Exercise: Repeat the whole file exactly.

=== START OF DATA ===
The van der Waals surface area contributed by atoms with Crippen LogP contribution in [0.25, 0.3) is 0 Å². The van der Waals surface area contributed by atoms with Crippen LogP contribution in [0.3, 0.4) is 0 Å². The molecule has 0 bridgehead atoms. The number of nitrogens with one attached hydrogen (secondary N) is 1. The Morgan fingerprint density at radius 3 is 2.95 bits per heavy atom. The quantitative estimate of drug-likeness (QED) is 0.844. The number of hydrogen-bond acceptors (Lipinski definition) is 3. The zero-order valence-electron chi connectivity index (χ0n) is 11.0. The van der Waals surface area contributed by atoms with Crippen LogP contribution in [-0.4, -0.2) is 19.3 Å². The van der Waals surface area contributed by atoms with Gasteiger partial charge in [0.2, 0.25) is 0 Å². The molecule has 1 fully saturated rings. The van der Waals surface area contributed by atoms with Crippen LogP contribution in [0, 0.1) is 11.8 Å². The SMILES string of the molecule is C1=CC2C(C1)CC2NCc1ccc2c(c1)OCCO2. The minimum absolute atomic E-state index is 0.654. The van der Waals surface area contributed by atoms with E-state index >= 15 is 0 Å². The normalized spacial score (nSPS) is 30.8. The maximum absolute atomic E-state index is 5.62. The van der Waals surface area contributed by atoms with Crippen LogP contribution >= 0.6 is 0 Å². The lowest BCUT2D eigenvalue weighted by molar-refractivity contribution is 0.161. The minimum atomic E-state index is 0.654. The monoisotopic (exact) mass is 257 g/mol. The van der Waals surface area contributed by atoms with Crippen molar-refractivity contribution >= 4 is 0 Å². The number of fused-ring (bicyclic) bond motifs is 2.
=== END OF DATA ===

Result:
The van der Waals surface area contributed by atoms with Crippen LogP contribution in [0.25, 0.3) is 0 Å². The van der Waals surface area contributed by atoms with Crippen LogP contribution in [0.3, 0.4) is 0 Å². The molecule has 0 bridgehead atoms. The number of nitrogens with one attached hydrogen (secondary N) is 1. The Morgan fingerprint density at radius 3 is 2.95 bits per heavy atom. The quantitative estimate of drug-likeness (QED) is 0.844. The number of hydrogen-bond acceptors (Lipinski definition) is 3. The zero-order valence-electron chi connectivity index (χ0n) is 11.0. The van der Waals surface area contributed by atoms with Crippen LogP contribution in [-0.4, -0.2) is 19.3 Å². The van der Waals surface area contributed by atoms with Gasteiger partial charge in [0.2, 0.25) is 0 Å². The molecule has 1 fully saturated rings. The van der Waals surface area contributed by atoms with Crippen LogP contribution in [0, 0.1) is 11.8 Å². The SMILES string of the molecule is C1=CC2C(C1)CC2NCc1ccc2c(c1)OCCO2. The minimum absolute atomic E-state index is 0.654. The van der Waals surface area contributed by atoms with E-state index >= 15 is 0 Å². The normalized spacial score (nSPS) is 30.8. The maximum absolute atomic E-state index is 5.62. The van der Waals surface area contributed by atoms with Crippen LogP contribution >= 0.6 is 0 Å². The lowest BCUT2D eigenvalue weighted by molar-refractivity contribution is 0.161. The minimum atomic E-state index is 0.654. The monoisotopic (exact) mass is 257 g/mol. The van der Waals surface area contributed by atoms with Crippen molar-refractivity contribution >= 4 is 0 Å². The number of fused-ring (bicyclic) bond motifs is 2.